Tag Archives: builder

Edwin Schoettle on catboats, Gavin Atkin on what’s wrong with yachts and yachties

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Legendary catboat Silent Maid

Edwin Schoettle’s classic Sailing Craft published in 1928 is a fabulous big old book of nearly 800 pages – so I hope no-one will mind me posting a few of them. And perhaps my post will serve to keep the memory alight.

I’d like to explain why I’ve been thinking about the catboat lately.

I’ve complained for years that many yachties  motor or motor sail for much of the time and I’ve often wondered what the reason might be. Well, I’ve come to think that it isn’t laziness or a dislike of sailing. The reason why they’re reluctant to use their full sailplan is that they’re either sailing alone, or effectively doing so, and don’t want the fag of having to manage sails, winches and sheets as well as steer, navigate and keep a look out.  And because they’re not using their full sail plan their boats are slow without the help of its engine – and that’s why most yachties motor for much of the time.

Looked at another way, it’s because we’re using the wrong rigs.  Instead of the Bermudan sloop with a masthead rig, big foresail, winches and the rest, we could be using rigs that reduce the number of essential control lines to very few – the cat and the cat yawl.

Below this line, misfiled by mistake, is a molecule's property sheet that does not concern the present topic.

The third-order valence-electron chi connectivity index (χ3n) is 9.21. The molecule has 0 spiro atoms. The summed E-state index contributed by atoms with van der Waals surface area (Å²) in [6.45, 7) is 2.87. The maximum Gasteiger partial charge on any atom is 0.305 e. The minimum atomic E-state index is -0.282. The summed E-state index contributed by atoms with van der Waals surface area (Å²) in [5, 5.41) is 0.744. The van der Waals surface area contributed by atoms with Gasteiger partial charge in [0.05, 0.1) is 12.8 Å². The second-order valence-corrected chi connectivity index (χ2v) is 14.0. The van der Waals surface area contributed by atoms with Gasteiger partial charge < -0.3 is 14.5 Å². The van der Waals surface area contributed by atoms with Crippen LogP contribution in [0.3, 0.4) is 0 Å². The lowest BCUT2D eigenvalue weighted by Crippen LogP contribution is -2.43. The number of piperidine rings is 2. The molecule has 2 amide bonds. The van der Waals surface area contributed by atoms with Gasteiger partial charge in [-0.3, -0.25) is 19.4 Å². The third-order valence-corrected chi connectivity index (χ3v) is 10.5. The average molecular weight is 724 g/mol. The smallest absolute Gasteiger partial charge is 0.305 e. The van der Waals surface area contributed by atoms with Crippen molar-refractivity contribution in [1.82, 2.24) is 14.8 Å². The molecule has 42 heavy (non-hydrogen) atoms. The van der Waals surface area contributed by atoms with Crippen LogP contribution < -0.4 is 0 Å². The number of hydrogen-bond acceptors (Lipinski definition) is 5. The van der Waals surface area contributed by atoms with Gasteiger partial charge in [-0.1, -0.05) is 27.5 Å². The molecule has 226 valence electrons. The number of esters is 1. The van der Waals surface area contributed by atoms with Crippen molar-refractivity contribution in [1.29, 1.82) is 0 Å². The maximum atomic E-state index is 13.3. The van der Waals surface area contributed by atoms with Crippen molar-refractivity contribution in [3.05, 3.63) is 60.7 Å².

Of course there’s a shortage of cat yawls outside of a few designers offering plans for relatively small boats aimed at the amateur builders, so I’ve been considering the experiences people have had with the catboat.

I’ve no experience with these boats and have no firm opinions to offer, but it’s interesting that Schoettle emerges as such a fan of the catboat. I’m inclined to think a modified form of catboat, perhaps one with the kind of capacious hull that’s long been normal in family cruising boats could be seriously useful to yachtsmen in the era of expensive fuel and growing environmental awareness.

Those who find it difficult to swallow the idea of the Bermudan sloop being replaced by a more old fashioned rig might thinking about the argument in a different way – instead of describing the cat or cat yawl rig of the future as being derived from historical yacht types or workboats, just think of them as big Lasers with heavy keels.